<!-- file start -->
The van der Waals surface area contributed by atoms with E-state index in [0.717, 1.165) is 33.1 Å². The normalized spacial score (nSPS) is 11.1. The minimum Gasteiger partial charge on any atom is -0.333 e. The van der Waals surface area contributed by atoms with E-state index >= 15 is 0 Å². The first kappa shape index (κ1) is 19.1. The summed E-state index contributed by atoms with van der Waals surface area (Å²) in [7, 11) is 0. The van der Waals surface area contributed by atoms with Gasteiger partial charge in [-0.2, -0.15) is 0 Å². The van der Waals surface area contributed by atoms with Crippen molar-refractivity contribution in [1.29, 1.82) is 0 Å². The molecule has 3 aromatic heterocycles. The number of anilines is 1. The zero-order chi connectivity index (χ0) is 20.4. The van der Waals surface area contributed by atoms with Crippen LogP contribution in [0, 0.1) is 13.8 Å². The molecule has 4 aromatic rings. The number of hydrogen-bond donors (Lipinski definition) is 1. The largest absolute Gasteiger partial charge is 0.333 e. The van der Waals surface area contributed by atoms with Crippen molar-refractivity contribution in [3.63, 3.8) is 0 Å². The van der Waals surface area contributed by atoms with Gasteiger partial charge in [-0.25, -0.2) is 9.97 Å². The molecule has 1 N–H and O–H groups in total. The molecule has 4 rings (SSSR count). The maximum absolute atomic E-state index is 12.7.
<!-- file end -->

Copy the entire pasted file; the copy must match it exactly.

The van der Waals surface area contributed by atoms with E-state index in [0.717, 1.165) is 33.1 Å². The normalized spacial score (nSPS) is 11.1. The minimum Gasteiger partial charge on any atom is -0.333 e. The van der Waals surface area contributed by atoms with E-state index >= 15 is 0 Å². The first kappa shape index (κ1) is 19.1. The summed E-state index contributed by atoms with van der Waals surface area (Å²) in [7, 11) is 0. The van der Waals surface area contributed by atoms with Gasteiger partial charge in [-0.2, -0.15) is 0 Å². The van der Waals surface area contributed by atoms with Crippen molar-refractivity contribution in [1.29, 1.82) is 0 Å². The molecule has 3 aromatic heterocycles. The number of anilines is 1. The zero-order chi connectivity index (χ0) is 20.4. The van der Waals surface area contributed by atoms with Crippen LogP contribution in [0, 0.1) is 13.8 Å². The molecule has 4 aromatic rings. The number of hydrogen-bond donors (Lipinski definition) is 1. The largest absolute Gasteiger partial charge is 0.333 e. The van der Waals surface area contributed by atoms with Crippen molar-refractivity contribution in [3.63, 3.8) is 0 Å². The van der Waals surface area contributed by atoms with Gasteiger partial charge in [-0.25, -0.2) is 9.97 Å². The molecule has 1 N–H and O–H groups in total. The molecule has 4 rings (SSSR count). The maximum absolute atomic E-state index is 12.7.